All the major search engines offer a .com search engine and a number of country-specific engines, like Google.ca, .co.uk, .com.au, .fr, .de and so on. These are local search engines, and often use geo-IP targeting to show the local search engine as the default when a searcher lives outside the United States.
If you've never seen a localized search engine, this is what it looks like:
As you can see, a searcher has the option to restrict search results to only pages from his or her country. This is particularly helpful for searchers who are performing transactional searches - they're looking for products to buy. Using the general "search the web" will often deliver US sites which requires the shopper to dig through the sites looking for shipping information and costs. Searching only pages from their native land, searchers can save time and discover online stores they purchase from over and over again.
Not only that, but if searchers are looking for your store name and can't find your domain, you will lose traffic and conversions to pay-per-click ads, shopping engines and affiliates, reducing your profit margin. This should be a big concern for Zappos, who runs a Canadian version of its site. Despite it's stellar word-of-mouth success, it does not appear in Google.ca "pages from Canada" search for "Zappos" or "Zappos Canada":
Canada.zappos.com should appear #1 for both terms, as it's considered a "vital" result for its brand name.
It does show up #1 or #2 in regular "search the web" results (users do not restrict to only their own country). But the issue is it's not included in the "pages from Canada" database, so it will not appear for unbranded product searches, either. And according to Netconcepts research, unbranded search happens 40 times more often than searches for a specific store or brand.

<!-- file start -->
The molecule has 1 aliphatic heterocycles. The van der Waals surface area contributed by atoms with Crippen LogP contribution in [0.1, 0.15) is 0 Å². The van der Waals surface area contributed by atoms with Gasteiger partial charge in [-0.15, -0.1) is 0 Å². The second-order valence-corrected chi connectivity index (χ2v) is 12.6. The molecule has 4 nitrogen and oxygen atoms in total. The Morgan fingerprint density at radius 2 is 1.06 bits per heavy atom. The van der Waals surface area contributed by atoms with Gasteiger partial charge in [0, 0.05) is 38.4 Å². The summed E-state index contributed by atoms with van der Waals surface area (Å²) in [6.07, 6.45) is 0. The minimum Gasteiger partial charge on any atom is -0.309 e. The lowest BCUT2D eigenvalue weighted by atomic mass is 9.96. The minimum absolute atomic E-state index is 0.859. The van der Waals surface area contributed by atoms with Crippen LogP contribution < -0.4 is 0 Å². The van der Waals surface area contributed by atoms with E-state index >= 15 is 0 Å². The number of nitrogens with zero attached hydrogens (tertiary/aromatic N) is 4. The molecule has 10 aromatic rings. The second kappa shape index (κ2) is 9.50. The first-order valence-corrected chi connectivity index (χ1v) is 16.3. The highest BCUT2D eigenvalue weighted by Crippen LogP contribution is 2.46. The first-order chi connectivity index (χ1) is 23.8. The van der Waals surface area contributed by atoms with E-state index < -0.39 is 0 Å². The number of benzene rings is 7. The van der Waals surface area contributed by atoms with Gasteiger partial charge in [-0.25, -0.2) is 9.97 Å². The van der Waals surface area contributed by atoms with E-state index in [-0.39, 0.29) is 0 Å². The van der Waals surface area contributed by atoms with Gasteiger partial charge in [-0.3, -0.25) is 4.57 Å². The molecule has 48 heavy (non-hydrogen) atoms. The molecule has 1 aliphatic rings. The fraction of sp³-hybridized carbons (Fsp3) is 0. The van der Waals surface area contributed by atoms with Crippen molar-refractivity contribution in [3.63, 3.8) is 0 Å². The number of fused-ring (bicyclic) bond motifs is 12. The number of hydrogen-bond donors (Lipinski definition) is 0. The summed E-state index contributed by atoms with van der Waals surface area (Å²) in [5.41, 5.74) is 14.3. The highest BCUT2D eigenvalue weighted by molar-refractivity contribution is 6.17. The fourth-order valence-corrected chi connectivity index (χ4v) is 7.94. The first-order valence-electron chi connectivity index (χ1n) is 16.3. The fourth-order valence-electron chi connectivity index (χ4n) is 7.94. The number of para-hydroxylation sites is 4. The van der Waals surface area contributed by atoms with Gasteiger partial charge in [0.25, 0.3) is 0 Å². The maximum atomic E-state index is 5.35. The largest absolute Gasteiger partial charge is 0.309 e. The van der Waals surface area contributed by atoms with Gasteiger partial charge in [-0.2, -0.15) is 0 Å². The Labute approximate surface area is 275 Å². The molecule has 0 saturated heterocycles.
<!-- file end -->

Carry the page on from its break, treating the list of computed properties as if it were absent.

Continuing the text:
While we're at it, let's pick on Apple too.
But you don't have to suffer the same fate. Google has provided a way to target your site content to different countries when you use:
- different TLDs (top-level domains like site.co.uk and site.ie)
- subdomains (canada.site.com, australia.site.com)
- subdirectories (site.com/en/us/, site.com/en/uk/)
It's easy, just sign up with Google Webmaster Tools if you haven't already, and go to "Tools" and "Select Geographic Target":
If you are using TLDs or subdomains, you will have to add and verify each separately. If you are using subdirectories, you can add them one by one and they will be auto-verified so long as your .com domain is verified.
Here's more information on how to do this:
Please note that if you have a country-specific TLD like site.co.uk, you can only target to that country. If you want to target more you will need to set up subdomains or new TLDs for your brand. Keep in mind your click through will be lower if you use canada.site.co.uk - because the .co.uk tells searchers you are located abroad.
This is probably the only time you'll hear me tell you "don't be a Zappos." Enjoy it while it lasts.